A power plant that can harvest energy from differences in ocean temperatures is planned just off the coast of a Chinese resort. Set to be the world’s largest, the 10-megawatt OTEC (ocean thermal energy conversion) facility could pave the way for similar plants all over the world, helping meet the increasing need for reliable renewable energy. The plant is planned by Lockheed Martin Corp. and China’s Reignwood Group.
Lockheed Martin helped to build the world’s first successful floating OTEC system in the 1970s. The new plant will provide power for the Reignwood resort , along with clean drinking water and hydrogen for use in electric vehicles. Despite all of these abilities, there are currently no commercial-scale OTEC plants in operation.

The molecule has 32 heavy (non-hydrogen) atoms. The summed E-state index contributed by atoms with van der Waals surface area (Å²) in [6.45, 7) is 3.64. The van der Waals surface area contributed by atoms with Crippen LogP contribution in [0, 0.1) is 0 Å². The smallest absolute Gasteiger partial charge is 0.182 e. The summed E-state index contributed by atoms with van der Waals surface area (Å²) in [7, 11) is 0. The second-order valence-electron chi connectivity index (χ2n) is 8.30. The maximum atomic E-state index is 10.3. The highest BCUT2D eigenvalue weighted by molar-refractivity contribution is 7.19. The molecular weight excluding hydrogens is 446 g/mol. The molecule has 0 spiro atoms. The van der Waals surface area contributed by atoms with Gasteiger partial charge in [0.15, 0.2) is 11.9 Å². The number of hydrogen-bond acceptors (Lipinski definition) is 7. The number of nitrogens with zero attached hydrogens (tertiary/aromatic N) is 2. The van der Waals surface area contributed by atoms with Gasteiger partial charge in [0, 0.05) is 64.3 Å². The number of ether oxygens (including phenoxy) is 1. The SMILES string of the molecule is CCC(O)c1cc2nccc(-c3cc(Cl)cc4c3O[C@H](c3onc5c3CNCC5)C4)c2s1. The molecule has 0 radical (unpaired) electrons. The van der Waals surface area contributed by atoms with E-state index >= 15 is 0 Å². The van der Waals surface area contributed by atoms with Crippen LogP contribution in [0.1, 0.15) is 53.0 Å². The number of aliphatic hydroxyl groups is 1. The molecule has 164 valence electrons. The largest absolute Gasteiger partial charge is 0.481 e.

How do OTEC plants work? Warm surface seawater is pumped through a heat exchanger to vaporize a fluid with a low boiling point, like ammonia. As the vapor expands, it drives a turbine to generate electricity. Cold seawater is used to condense the vapor so it can be sent back through the system. Because tropical regions have a greater temperature difference between shallow and deep waters, they’re considered the only viable locations for OPEC plants. Head to Gizmag for more details on the process.